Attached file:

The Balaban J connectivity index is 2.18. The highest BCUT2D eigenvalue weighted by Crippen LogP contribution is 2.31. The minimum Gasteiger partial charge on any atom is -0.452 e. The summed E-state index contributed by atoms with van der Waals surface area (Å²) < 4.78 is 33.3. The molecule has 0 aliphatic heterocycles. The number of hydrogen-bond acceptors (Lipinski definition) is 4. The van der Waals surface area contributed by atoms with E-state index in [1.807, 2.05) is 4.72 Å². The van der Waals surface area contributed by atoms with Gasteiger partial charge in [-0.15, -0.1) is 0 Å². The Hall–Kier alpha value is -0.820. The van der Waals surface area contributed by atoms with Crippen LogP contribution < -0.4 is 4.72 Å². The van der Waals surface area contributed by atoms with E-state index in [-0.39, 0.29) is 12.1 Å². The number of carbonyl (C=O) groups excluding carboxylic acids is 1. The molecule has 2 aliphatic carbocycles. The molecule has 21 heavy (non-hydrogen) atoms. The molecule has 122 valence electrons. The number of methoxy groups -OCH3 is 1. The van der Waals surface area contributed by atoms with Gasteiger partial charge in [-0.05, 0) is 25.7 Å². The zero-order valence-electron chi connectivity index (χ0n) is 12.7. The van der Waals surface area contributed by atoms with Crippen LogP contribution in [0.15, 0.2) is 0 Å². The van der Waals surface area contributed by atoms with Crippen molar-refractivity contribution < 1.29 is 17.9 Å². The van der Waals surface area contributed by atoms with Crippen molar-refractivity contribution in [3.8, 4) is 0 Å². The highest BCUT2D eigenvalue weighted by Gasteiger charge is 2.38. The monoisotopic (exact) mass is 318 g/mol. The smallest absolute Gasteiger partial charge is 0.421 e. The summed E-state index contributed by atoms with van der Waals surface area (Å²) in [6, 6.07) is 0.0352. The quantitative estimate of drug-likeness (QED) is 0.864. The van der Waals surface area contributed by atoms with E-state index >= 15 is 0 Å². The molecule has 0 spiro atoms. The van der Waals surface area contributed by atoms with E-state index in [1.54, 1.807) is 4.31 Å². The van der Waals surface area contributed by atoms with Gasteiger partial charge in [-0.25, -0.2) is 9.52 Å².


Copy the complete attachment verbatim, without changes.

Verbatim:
The Balaban J connectivity index is 2.18. The highest BCUT2D eigenvalue weighted by Crippen LogP contribution is 2.31. The minimum Gasteiger partial charge on any atom is -0.452 e. The summed E-state index contributed by atoms with van der Waals surface area (Å²) < 4.78 is 33.3. The molecule has 0 aliphatic heterocycles. The number of hydrogen-bond acceptors (Lipinski definition) is 4. The van der Waals surface area contributed by atoms with E-state index in [1.807, 2.05) is 4.72 Å². The van der Waals surface area contributed by atoms with Gasteiger partial charge in [-0.15, -0.1) is 0 Å². The Hall–Kier alpha value is -0.820. The van der Waals surface area contributed by atoms with Crippen LogP contribution < -0.4 is 4.72 Å². The van der Waals surface area contributed by atoms with E-state index in [-0.39, 0.29) is 12.1 Å². The number of carbonyl (C=O) groups excluding carboxylic acids is 1. The molecule has 2 aliphatic carbocycles. The molecule has 21 heavy (non-hydrogen) atoms. The molecule has 122 valence electrons. The number of methoxy groups -OCH3 is 1. The van der Waals surface area contributed by atoms with Gasteiger partial charge in [-0.05, 0) is 25.7 Å². The zero-order valence-electron chi connectivity index (χ0n) is 12.7. The van der Waals surface area contributed by atoms with Crippen LogP contribution in [0.15, 0.2) is 0 Å². The van der Waals surface area contributed by atoms with Crippen molar-refractivity contribution < 1.29 is 17.9 Å². The van der Waals surface area contributed by atoms with Crippen molar-refractivity contribution in [3.8, 4) is 0 Å². The highest BCUT2D eigenvalue weighted by Gasteiger charge is 2.38. The monoisotopic (exact) mass is 318 g/mol. The smallest absolute Gasteiger partial charge is 0.421 e. The summed E-state index contributed by atoms with van der Waals surface area (Å²) in [6, 6.07) is 0.0352. The quantitative estimate of drug-likeness (QED) is 0.864. The van der Waals surface area contributed by atoms with E-state index >= 15 is 0 Å². The molecule has 0 spiro atoms. The van der Waals surface area contributed by atoms with E-state index in [1.54, 1.807) is 4.31 Å². The van der Waals surface area contributed by atoms with Gasteiger partial charge in [-0.25, -0.2) is 9.52 Å².